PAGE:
In many statistical problems we are required to determine the degrees of freedom. This refers to a positive whole number that indicates the lack of restrictions in our calculations. The degree of freedom is the number of values in a calculation that we can vary.

### A Few Examples

For a moment suppose that we know the mean of data is 25 and that the values are 20,10, 50, and one unknown value. To find the mean of a list of data, we add all of the data and divide by the total number of values. This gives us the formula (20 + 10 + 50 + *x*)/4 = 25, where *x* denotes the unknown . Despite calling this unknown, we can use some algebra to determine that *x* = 20.

Let's alter this scenario slightly. Instead we suppose that we know the mean of a data set is 25, with values 20, 10, and two unknown values. These unknowns could be different, so we use two different variables, *x* and *y* to denote this. The resulting formula is (20 + 10 + *x* + *y*)/4 = 25. With some algebra we obtain *y* = 70 - *x*. The formula is written in this form to show that once we choose a value for *x*, the value for *y* is determined. This shows that there is one degree of freedom.

Now we'll look at a sample size of one hundred. If we know that the mean of this sample data is 20, but do not know the values of any of the data, then there are 99 degrees of freedom. All values must add up to a total of 20 x 100 = 2000. Once we have the values of 99 elements in the data set, then the last one has been determined.

### Student t Distribution

Degrees of freedom play an important role when using the Student *t*-score table. There are actually several *t*-score distributions. We differentiate between these distributions by use of degrees of freedom. Here the probability distribution that we use depends upon the size of our sample. If our sample size is *n*, then the number of degrees of freedom is *n* - 1. For instance, a sample size of 22 would require us to use the row of the *t*-score table with 21 degrees of freedom.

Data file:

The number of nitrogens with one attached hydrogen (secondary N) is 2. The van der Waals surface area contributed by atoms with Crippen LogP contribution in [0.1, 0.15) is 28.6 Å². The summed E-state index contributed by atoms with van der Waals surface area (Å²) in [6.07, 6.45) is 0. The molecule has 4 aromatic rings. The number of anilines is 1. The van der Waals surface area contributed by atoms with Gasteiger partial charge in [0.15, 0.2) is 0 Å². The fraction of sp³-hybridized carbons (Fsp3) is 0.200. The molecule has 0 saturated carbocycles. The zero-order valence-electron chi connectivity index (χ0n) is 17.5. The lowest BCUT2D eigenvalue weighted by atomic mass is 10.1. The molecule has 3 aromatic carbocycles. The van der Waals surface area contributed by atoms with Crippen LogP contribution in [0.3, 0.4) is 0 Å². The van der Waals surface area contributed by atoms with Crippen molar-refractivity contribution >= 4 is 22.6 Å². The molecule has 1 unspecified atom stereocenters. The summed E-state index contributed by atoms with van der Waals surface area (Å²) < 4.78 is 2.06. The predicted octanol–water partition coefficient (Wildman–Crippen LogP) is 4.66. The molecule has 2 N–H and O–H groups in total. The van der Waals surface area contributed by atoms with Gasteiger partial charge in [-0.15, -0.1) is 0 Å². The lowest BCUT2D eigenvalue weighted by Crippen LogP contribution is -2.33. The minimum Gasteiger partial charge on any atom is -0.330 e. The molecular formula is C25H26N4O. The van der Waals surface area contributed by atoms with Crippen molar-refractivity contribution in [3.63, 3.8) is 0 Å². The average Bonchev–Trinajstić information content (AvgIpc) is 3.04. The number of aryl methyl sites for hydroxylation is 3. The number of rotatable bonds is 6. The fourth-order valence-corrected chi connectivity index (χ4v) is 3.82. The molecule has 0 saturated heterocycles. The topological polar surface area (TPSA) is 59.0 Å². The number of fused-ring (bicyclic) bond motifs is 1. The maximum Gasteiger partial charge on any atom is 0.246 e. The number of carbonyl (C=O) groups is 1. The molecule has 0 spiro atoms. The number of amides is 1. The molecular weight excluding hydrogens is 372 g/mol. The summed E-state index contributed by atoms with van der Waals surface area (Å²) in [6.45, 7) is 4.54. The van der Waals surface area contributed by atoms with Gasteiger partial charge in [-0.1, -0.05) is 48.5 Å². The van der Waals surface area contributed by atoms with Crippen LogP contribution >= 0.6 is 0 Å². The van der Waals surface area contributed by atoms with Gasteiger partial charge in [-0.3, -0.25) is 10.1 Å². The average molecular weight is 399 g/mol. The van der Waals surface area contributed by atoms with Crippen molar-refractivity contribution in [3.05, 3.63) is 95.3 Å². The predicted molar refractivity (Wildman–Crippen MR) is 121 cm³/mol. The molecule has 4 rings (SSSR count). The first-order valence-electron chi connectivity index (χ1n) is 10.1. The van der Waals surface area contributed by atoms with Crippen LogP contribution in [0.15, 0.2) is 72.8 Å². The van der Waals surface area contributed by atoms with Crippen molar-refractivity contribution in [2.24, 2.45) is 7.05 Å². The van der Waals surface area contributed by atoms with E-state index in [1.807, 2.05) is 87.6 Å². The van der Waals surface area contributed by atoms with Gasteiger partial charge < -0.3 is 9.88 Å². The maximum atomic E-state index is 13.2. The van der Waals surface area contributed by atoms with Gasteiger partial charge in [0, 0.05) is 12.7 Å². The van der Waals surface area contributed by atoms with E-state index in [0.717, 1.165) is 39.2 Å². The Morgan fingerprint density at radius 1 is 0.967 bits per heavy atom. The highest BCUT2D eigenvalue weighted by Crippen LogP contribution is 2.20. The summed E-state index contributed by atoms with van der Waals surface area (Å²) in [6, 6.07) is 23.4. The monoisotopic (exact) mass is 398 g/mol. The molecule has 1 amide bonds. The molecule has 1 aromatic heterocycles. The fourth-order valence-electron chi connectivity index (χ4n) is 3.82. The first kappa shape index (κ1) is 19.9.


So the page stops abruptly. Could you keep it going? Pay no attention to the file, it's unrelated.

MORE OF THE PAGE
### Chi-Square Distribution

The use of a chi-square distribution also requires the use of degrees of freedom. Here, in an identical manner as with the *t* distribution, the sample size determines which distribution to use. If the sample size is *n*, then there are *n - 1* degrees of freedom.

### Standard Deviation

Another place where degrees of freedom show up is in the formula for the standard deviation. This occurrence is not as overt, but we can see it if we know where to look. To find a standard deviation we are looking for the "average" deviation from the mean. However after subtracting the mean from each data value and squaring the differences, we end up dividing by *n - 1* rather than *n* as we might expect.

The presence of the *n - 1* comes from the number of degrees of freedom. Since the *n* data values and the sample mean are being used in the formula, there are *n - 1* degrees of freedom.

### Advanced Techniques

More advanced statistical techniques use more complicated ways of counting the degrees of freedom. When calculating the test statistic for two means with independent samples of *n*_{1} and *n*_{2} elements, the number of degrees of freedom has quite a complicated formula. It can be estimated by using the smaller of *n*_{1} - 1 and *n*_{2} - 1

Another example of a different way to count the degrees of freedom comes with an *F* test. In conducting an *F* test we have *k* samples each of size *n*. The degrees of freedom in the numerator is *k* - 1 and in the denominator is *k*(*n* - 1).